The timing and skill involved in Tennis makes online matches very exciting, but, like Badminton, it would be nice if we could play online in sets of three or five. Another thing that I really would like to see in a future update is a couple of Tennis minigames like target practice or shot control.
A Level Playing Field
Aside from the specifics of each sport in the collection, Nintendo Switch Sports is put together very well. While I was disappointed at first that the Sportsmates would be replacing Miis, they grew on me very quickly. Seeing them in motion with all their little quirks, poses, and facial expressions makes them very endearing. I’m also a huge fan of the unlockable customizations offered in Nintendo Switch Sports; being able to earn rewards by playing sports to further personalize my Sportsmate is very gratifying. One way the rewards are a bit of a disappointment, however, is the fact that they’re only available by playing online. There is no way to earn any rewards without playing online, and in fact there’s not really any advancement at all in the offline modes. Of course, the offline sports are fun to bust out for an evening with your friends or family, but a lot of the single player offerings feel pretty hollow without any sort of measurable progression in the difficulty outside of selectable difficulty for the CPUs, which is available from the very beginning.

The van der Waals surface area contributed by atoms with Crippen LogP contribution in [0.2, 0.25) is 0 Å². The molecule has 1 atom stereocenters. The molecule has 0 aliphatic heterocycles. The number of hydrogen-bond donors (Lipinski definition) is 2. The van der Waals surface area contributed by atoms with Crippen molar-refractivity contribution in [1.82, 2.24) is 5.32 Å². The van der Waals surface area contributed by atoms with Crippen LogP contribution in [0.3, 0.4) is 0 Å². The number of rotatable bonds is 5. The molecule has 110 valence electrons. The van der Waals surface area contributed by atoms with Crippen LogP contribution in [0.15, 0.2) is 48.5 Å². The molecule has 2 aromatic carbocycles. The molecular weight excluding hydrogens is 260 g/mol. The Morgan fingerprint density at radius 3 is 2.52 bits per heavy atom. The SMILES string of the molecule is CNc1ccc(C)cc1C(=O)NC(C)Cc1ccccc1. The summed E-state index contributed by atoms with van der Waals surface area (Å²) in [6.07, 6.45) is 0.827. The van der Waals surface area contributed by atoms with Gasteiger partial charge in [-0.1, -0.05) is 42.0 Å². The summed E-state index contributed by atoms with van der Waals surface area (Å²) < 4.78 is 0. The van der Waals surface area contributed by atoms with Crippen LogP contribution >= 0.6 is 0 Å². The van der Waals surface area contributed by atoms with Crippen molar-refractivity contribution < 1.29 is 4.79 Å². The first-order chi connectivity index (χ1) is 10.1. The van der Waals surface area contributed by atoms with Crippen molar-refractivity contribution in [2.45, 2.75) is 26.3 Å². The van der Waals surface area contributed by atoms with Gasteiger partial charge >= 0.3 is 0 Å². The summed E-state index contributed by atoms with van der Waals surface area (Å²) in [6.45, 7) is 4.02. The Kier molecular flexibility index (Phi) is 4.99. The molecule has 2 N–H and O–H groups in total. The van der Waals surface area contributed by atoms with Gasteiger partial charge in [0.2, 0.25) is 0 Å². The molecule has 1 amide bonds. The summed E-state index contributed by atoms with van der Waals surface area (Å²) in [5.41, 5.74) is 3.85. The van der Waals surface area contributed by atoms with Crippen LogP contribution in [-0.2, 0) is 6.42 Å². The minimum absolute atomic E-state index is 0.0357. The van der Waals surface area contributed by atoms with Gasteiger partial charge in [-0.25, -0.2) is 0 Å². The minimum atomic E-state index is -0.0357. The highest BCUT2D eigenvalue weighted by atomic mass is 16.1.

From a technical aspect, Nintendo Switch Sports runs very well, though that is to be expected from a first-party game. The only place I noticed any stuttering at all was when playing multiplayer Bowling. If more than one player happens to knock down several pins at the same time as any other player, there was a slight frame stutter. Other than that, the game is gorgeous. The Sportsmates look pristine, as do the environments surrounding each of the sports arenas. I’d love for a way to live in the world a little more, especially with some of the flavor text describing the areas around the arenas in so much detail. Admittedly I don’t see that there would be much of a point to being able to walk around Spocco Square other than to admire the environments, however.
The Final Score
In my mind it’s incredible that Nintendo Switch Sports even exists. It’s a sequel that I didn’t exactly see coming, but I’m not disappointed in the slightest that it’s here. Is it a perfect game? No, there are definitely improvements that could be made, especially to a somewhat hollow single player experience, but the online modes are stellar in their own right. Of course, when it comes to being an offline party game, Nintendo Switch Sports feels like a true sequel to Wii Sports and Wii Sports Resort, through and through.
Players who play online, or locally with friends, will find themselves right at home playing each of the sports on offer here, and I think that’s really the point of a game like this: being able to share your fun with other people in a little friendly competition. Just don’t forget to wear those wrist straps.